We already know that cement can be produced in space in a practical way, and not only theoretically, which will reduce material transport costs, thanks to a recent experiment carried out by NASA in orbit to Earth.
In the call MICS project (Microgravity Investigation of Cement Solidification) tricalcium silicate (C3S) and water outside Earth's gravity were mixed for the first time, that is, under microgravity conditions. The research has been published in Frontiers in Materials.
He MICS project It was held at the International Space Station. In the study, the researchers created a series of mixtures that varied the type of cement powder, the amount and type of additives, the amount of water and the time allowed for hydration.
What were discovered were some differences between terrestrial and space cement, according to the principal investigator Aleksandra Radlinska from the Pennsylvania State University. The main difference was porosity:
The increase in porosity is directly related to the resistance of the material, but we still have to measure the resistance of the material formed in space. Although cement has been used for a long time on Earth, we still do not necessarily understand all aspects of the hydration process. We now know that there are some differences between Earth-based systems and space and we can examine those differences to see which ones are beneficial and which are harmful to use this material in space. In addition, the samples were in sealed bags, so another question is whether they would have additional complexities in an open space environment.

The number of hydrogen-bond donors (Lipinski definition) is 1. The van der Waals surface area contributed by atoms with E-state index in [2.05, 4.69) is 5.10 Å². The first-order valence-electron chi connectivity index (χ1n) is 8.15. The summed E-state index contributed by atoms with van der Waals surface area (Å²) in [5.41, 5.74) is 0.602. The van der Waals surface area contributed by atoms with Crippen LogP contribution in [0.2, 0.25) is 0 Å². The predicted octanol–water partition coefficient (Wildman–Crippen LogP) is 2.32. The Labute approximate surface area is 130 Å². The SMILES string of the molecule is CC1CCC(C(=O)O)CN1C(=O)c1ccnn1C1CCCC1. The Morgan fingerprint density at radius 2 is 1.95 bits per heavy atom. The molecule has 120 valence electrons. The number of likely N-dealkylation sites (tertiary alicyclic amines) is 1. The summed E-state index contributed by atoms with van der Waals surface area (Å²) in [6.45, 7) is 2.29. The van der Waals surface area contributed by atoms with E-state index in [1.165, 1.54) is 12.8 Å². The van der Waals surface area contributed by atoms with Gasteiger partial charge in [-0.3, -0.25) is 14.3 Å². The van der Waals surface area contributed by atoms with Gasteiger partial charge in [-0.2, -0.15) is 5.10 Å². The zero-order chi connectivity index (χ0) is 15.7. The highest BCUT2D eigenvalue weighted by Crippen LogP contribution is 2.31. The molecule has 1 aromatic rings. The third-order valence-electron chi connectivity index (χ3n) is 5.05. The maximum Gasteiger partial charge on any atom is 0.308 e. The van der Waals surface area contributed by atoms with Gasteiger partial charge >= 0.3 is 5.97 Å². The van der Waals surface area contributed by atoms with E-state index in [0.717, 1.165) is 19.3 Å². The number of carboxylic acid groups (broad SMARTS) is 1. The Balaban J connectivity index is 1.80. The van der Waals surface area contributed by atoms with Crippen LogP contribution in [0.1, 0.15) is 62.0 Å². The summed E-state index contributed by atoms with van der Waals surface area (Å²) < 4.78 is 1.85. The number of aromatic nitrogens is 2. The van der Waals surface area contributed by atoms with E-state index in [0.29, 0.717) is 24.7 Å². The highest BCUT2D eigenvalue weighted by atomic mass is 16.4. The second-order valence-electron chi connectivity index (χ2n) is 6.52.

Show that cement can harden and develop in space represents an important step towards that first structure built on the Moon using materials from the Moon. Now the next steps will be to find binders that are specific for space and for varying levels of severity.